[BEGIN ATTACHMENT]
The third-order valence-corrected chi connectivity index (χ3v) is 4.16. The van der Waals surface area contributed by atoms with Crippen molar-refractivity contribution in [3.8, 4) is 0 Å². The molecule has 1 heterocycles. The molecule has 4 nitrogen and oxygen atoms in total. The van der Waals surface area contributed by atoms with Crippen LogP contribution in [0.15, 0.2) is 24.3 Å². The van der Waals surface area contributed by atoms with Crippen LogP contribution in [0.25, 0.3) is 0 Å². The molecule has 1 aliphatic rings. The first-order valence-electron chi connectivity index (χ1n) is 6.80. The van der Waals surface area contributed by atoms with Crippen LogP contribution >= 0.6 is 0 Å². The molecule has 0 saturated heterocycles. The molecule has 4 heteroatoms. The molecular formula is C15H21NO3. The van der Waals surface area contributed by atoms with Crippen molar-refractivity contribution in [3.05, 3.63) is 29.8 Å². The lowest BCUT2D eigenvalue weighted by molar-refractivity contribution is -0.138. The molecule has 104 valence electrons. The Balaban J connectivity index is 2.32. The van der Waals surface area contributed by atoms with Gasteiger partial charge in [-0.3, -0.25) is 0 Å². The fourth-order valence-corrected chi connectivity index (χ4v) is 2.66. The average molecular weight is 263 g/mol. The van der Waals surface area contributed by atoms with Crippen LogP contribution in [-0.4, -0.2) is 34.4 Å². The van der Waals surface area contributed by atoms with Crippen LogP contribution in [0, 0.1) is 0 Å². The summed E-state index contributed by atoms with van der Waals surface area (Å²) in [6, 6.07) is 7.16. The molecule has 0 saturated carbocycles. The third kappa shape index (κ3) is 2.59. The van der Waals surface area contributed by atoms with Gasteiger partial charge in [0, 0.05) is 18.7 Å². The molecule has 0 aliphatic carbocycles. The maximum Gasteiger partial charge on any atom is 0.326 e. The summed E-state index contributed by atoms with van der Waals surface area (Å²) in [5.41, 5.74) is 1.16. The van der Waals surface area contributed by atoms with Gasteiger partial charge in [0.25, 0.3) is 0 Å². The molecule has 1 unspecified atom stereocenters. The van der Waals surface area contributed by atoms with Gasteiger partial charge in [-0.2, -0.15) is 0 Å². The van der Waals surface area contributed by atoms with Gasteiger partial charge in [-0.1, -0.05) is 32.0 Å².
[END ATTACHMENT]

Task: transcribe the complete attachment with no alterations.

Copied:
The third-order valence-corrected chi connectivity index (χ3v) is 4.16. The van der Waals surface area contributed by atoms with Crippen molar-refractivity contribution in [3.8, 4) is 0 Å². The molecule has 1 heterocycles. The molecule has 4 nitrogen and oxygen atoms in total. The van der Waals surface area contributed by atoms with Crippen LogP contribution in [0.15, 0.2) is 24.3 Å². The van der Waals surface area contributed by atoms with Crippen LogP contribution in [0.25, 0.3) is 0 Å². The molecule has 1 aliphatic rings. The first-order valence-electron chi connectivity index (χ1n) is 6.80. The van der Waals surface area contributed by atoms with Crippen LogP contribution >= 0.6 is 0 Å². The molecule has 0 saturated heterocycles. The molecule has 4 heteroatoms. The molecular formula is C15H21NO3. The van der Waals surface area contributed by atoms with Crippen molar-refractivity contribution in [3.05, 3.63) is 29.8 Å². The lowest BCUT2D eigenvalue weighted by molar-refractivity contribution is -0.138. The molecule has 104 valence electrons. The Balaban J connectivity index is 2.32. The van der Waals surface area contributed by atoms with Gasteiger partial charge in [-0.3, -0.25) is 0 Å². The fourth-order valence-corrected chi connectivity index (χ4v) is 2.66. The average molecular weight is 263 g/mol. The van der Waals surface area contributed by atoms with Crippen LogP contribution in [-0.4, -0.2) is 34.4 Å². The van der Waals surface area contributed by atoms with Crippen LogP contribution in [0, 0.1) is 0 Å². The summed E-state index contributed by atoms with van der Waals surface area (Å²) in [6, 6.07) is 7.16. The molecule has 0 saturated carbocycles. The third kappa shape index (κ3) is 2.59. The van der Waals surface area contributed by atoms with Gasteiger partial charge in [0, 0.05) is 18.7 Å². The molecule has 0 aliphatic carbocycles. The maximum Gasteiger partial charge on any atom is 0.326 e. The summed E-state index contributed by atoms with van der Waals surface area (Å²) in [5.41, 5.74) is 1.16. The van der Waals surface area contributed by atoms with Gasteiger partial charge in [0.25, 0.3) is 0 Å². The molecule has 1 unspecified atom stereocenters. The van der Waals surface area contributed by atoms with Gasteiger partial charge in [-0.2, -0.15) is 0 Å². The van der Waals surface area contributed by atoms with Gasteiger partial charge in [-0.1, -0.05) is 32.0 Å².